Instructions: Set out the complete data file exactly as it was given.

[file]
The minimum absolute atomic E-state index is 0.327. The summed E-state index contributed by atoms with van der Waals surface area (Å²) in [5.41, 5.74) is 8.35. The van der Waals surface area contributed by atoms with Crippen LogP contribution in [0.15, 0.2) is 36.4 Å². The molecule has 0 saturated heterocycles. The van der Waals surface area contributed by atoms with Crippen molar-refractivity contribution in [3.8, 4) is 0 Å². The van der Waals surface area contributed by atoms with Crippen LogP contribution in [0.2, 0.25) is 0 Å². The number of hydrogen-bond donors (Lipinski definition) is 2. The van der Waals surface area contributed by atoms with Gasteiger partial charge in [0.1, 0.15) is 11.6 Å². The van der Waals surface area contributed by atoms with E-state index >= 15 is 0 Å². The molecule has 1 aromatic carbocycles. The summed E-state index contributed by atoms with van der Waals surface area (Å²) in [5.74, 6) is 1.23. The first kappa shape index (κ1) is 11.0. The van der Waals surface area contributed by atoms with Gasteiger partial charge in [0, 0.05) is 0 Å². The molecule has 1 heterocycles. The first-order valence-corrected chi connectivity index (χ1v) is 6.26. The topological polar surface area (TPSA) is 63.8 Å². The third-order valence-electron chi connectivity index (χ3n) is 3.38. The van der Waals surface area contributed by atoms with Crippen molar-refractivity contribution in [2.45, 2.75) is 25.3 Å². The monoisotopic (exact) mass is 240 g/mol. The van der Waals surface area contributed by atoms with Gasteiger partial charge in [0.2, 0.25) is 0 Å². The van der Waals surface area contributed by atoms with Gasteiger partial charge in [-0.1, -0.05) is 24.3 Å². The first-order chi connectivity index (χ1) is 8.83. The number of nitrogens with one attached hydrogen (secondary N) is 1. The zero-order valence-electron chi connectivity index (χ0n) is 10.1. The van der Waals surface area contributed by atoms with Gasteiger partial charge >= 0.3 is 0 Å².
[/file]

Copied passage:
The minimum absolute atomic E-state index is 0.327. The summed E-state index contributed by atoms with van der Waals surface area (Å²) in [5.41, 5.74) is 8.35. The van der Waals surface area contributed by atoms with Crippen LogP contribution in [0.15, 0.2) is 36.4 Å². The molecule has 0 saturated heterocycles. The van der Waals surface area contributed by atoms with Crippen molar-refractivity contribution in [3.8, 4) is 0 Å². The van der Waals surface area contributed by atoms with Crippen LogP contribution in [0.2, 0.25) is 0 Å². The number of hydrogen-bond donors (Lipinski definition) is 2. The van der Waals surface area contributed by atoms with Gasteiger partial charge in [0.1, 0.15) is 11.6 Å². The van der Waals surface area contributed by atoms with E-state index >= 15 is 0 Å². The molecule has 1 aromatic carbocycles. The summed E-state index contributed by atoms with van der Waals surface area (Å²) in [5.74, 6) is 1.23. The first kappa shape index (κ1) is 11.0. The van der Waals surface area contributed by atoms with Gasteiger partial charge in [0, 0.05) is 0 Å². The molecule has 1 heterocycles. The first-order valence-corrected chi connectivity index (χ1v) is 6.26. The topological polar surface area (TPSA) is 63.8 Å². The third-order valence-electron chi connectivity index (χ3n) is 3.38. The van der Waals surface area contributed by atoms with Crippen molar-refractivity contribution in [2.45, 2.75) is 25.3 Å². The monoisotopic (exact) mass is 240 g/mol. The van der Waals surface area contributed by atoms with Gasteiger partial charge in [0.2, 0.25) is 0 Å². The van der Waals surface area contributed by atoms with Gasteiger partial charge in [-0.1, -0.05) is 24.3 Å². The first-order chi connectivity index (χ1) is 8.83. The number of nitrogens with one attached hydrogen (secondary N) is 1. The zero-order valence-electron chi connectivity index (χ0n) is 10.1. The van der Waals surface area contributed by atoms with Gasteiger partial charge >= 0.3 is 0 Å².